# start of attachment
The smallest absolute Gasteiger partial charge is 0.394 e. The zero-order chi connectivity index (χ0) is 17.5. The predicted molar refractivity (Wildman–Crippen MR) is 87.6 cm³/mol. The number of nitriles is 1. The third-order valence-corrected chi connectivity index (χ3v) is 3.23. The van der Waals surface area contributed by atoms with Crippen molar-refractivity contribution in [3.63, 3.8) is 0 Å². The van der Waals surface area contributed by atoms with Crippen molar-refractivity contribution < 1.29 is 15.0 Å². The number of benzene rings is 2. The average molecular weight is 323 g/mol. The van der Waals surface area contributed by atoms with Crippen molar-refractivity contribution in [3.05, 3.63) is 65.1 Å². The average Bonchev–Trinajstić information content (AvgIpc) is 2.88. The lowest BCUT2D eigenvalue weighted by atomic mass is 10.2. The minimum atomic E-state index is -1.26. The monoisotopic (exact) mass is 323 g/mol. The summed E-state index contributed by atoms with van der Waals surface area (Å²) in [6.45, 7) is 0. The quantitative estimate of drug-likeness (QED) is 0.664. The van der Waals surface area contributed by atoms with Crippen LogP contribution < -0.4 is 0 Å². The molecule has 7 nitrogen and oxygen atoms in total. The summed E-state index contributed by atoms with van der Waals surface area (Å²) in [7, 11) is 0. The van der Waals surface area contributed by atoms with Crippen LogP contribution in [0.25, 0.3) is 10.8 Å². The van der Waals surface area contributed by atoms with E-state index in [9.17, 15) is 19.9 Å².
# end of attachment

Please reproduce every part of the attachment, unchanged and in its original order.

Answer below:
The smallest absolute Gasteiger partial charge is 0.394 e. The zero-order chi connectivity index (χ0) is 17.5. The predicted molar refractivity (Wildman–Crippen MR) is 87.6 cm³/mol. The number of nitriles is 1. The third-order valence-corrected chi connectivity index (χ3v) is 3.23. The van der Waals surface area contributed by atoms with Crippen molar-refractivity contribution in [3.63, 3.8) is 0 Å². The van der Waals surface area contributed by atoms with Crippen molar-refractivity contribution < 1.29 is 15.0 Å². The number of benzene rings is 2. The average molecular weight is 323 g/mol. The van der Waals surface area contributed by atoms with Crippen molar-refractivity contribution in [3.05, 3.63) is 65.1 Å². The average Bonchev–Trinajstić information content (AvgIpc) is 2.88. The lowest BCUT2D eigenvalue weighted by atomic mass is 10.2. The minimum atomic E-state index is -1.26. The monoisotopic (exact) mass is 323 g/mol. The summed E-state index contributed by atoms with van der Waals surface area (Å²) in [6.45, 7) is 0. The quantitative estimate of drug-likeness (QED) is 0.664. The van der Waals surface area contributed by atoms with Crippen LogP contribution < -0.4 is 0 Å². The molecule has 7 nitrogen and oxygen atoms in total. The summed E-state index contributed by atoms with van der Waals surface area (Å²) in [7, 11) is 0. The van der Waals surface area contributed by atoms with Crippen LogP contribution in [0.25, 0.3) is 10.8 Å². The van der Waals surface area contributed by atoms with E-state index in [9.17, 15) is 19.9 Å².